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for fixing woodwork. There was formerly a rock-path past the end of the gallery, leading to steps which ascend the hill; but the first part of this path has slipped down the precipice, and the communication is cut off.

Of the numerous topes in this gallery, the ruins of the large stone one have been fully explored, and many of the brick ones have been cleared ; and the results obtained are figured in the accompanying drawings.

The large stone tope, in 1853, presented the appearance of a heap of dust and stones decaying into bluish-coloured earth, which had probably not been disturbed for ages. It was noticed that one or two of the stones were covered with small sculptured figures, and the whole of the heap was carefully turned over and cleared away, in the search for further sculptures. The result was the discovery of the lower part of a large tope, built of stone, differing from the neighbouring rocks, and of considerable architectural pretensions, as indicated in the accompanying plan and section.

This stone tope has been a sixteen-sided polygon for a greater height than the present ruins, and above that it must have been circular. At various heights, it has been surrounded by tiers of sculpture, which may conveniently he called “ friezes," and remains of seven of these have been found among the ruins, all of which have been figured, excepting some ten groups of the lower frieze, which remain standing in their original positions. Figure 1 is the only specimen drawn of the lowest frieze, which occupies the position marked A on the section of the tope; most of the other groups in this frieze resemble figures 15 to 18, but are of larger size. Figures 2 and 3 are remains of the frieze B, representing griffins' heads, with a few human figures ; it is possible that figures 4, 5, and 6, representing wild and tame animals classified into groups, may belong to this frieze, or they may be portions of a higher one. Figure 7 is a specimen of the frieze of ornaments moulding C. The portion of the frieze D now standing is plain, but it is possible that figures 8 to 14 may have formed some portion of this frieze, as the size of stones is about the same ; otherwise they must have formed part of a higher frieze. The groups on this frieze are of a more diversified character than the others : figures 8 and 9 appear to represent offerings made to two superior beings with peculiar lotusshaped head-dresses : in one instance of a horse whose master kneels alongside, and in the other of a boy held up in the air by a male and female, while another male brandishes a large knife, as if about to sacrifice the boy. It has been conjectured that this group may represent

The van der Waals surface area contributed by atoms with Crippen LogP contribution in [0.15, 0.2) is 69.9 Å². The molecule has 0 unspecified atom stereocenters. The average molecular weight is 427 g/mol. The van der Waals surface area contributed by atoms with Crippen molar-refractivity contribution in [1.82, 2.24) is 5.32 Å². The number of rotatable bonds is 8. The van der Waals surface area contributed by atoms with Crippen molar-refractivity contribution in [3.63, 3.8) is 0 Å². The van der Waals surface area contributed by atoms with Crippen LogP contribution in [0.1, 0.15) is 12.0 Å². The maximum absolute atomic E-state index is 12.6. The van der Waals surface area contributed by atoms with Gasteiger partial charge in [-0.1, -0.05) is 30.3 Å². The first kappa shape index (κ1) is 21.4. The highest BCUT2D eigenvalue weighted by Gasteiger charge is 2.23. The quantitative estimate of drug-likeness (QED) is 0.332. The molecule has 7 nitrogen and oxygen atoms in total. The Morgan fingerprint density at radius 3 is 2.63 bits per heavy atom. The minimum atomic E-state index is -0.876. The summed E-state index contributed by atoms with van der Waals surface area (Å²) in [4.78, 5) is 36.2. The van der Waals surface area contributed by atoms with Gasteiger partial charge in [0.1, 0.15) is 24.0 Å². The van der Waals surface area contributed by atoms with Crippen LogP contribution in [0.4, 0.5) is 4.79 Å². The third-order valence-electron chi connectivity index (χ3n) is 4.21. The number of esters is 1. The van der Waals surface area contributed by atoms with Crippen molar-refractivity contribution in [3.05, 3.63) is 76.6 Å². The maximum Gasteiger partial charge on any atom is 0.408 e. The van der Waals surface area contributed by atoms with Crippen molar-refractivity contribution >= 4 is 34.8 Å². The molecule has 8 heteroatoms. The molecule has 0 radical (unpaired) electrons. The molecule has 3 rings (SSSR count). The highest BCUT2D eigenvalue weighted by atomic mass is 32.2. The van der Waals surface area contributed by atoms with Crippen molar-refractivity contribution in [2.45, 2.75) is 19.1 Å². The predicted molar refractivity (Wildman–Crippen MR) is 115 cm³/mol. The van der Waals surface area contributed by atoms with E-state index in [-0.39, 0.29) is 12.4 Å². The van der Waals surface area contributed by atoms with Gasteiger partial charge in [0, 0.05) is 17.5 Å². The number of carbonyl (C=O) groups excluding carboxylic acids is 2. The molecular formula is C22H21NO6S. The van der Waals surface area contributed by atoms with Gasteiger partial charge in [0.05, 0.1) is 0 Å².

on the


a human sacrifice ; but it might admit of other conjectures, and it may

; be observed that the attitude of the divinity appears to forbid the act. The blank space on figure 9 is covered with faint traces of an inscription visible when the light falls at an acute angle upon the surface, but too much decayed to be legible. Figure 10 represents the only sculpture cut in durable stone; it is a group of warriors and women of doubtful import: the other groups 11 to 14 are much mutilated, but represent human beings with horses, elephants, trees, and lotuses. Figures 15 to 18 represent portions of an upper frieze, no portion of which is now standing, each of the groups consists of a sitting figure with two male attendants, and there have been two groups on each side of the polygon, separated by columus of the Elephanta order ; these sculptures are more rudely executed than the rest. Figures 19 and 20 represent two other ornamental friezes, one of festooned drapery, the other of rosettes.